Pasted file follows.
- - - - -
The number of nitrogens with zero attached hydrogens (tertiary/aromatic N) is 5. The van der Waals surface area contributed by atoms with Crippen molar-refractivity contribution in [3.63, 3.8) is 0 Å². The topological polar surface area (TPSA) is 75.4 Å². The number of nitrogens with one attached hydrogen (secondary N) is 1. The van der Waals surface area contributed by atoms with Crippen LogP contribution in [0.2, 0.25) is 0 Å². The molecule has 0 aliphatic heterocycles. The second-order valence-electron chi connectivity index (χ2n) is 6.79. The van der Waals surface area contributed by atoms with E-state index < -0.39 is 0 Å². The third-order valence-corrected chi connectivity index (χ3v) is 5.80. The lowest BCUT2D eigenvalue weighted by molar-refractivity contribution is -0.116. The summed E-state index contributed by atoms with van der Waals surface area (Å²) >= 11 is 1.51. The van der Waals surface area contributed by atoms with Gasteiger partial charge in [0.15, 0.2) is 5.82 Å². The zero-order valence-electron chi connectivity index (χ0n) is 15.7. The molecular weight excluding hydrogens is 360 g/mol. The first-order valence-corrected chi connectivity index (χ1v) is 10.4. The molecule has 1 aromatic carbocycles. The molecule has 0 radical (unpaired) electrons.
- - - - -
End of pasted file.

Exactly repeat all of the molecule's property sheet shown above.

The number of nitrogens with zero attached hydrogens (tertiary/aromatic N) is 5. The van der Waals surface area contributed by atoms with Crippen molar-refractivity contribution in [3.63, 3.8) is 0 Å². The topological polar surface area (TPSA) is 75.4 Å². The number of nitrogens with one attached hydrogen (secondary N) is 1. The van der Waals surface area contributed by atoms with Crippen LogP contribution in [0.2, 0.25) is 0 Å². The molecule has 0 aliphatic heterocycles. The second-order valence-electron chi connectivity index (χ2n) is 6.79. The van der Waals surface area contributed by atoms with E-state index < -0.39 is 0 Å². The third-order valence-corrected chi connectivity index (χ3v) is 5.80. The lowest BCUT2D eigenvalue weighted by molar-refractivity contribution is -0.116. The summed E-state index contributed by atoms with van der Waals surface area (Å²) >= 11 is 1.51. The van der Waals surface area contributed by atoms with Gasteiger partial charge in [0.15, 0.2) is 5.82 Å². The zero-order valence-electron chi connectivity index (χ0n) is 15.7. The molecular weight excluding hydrogens is 360 g/mol. The first-order valence-corrected chi connectivity index (χ1v) is 10.4. The molecule has 1 aromatic carbocycles. The molecule has 0 radical (unpaired) electrons.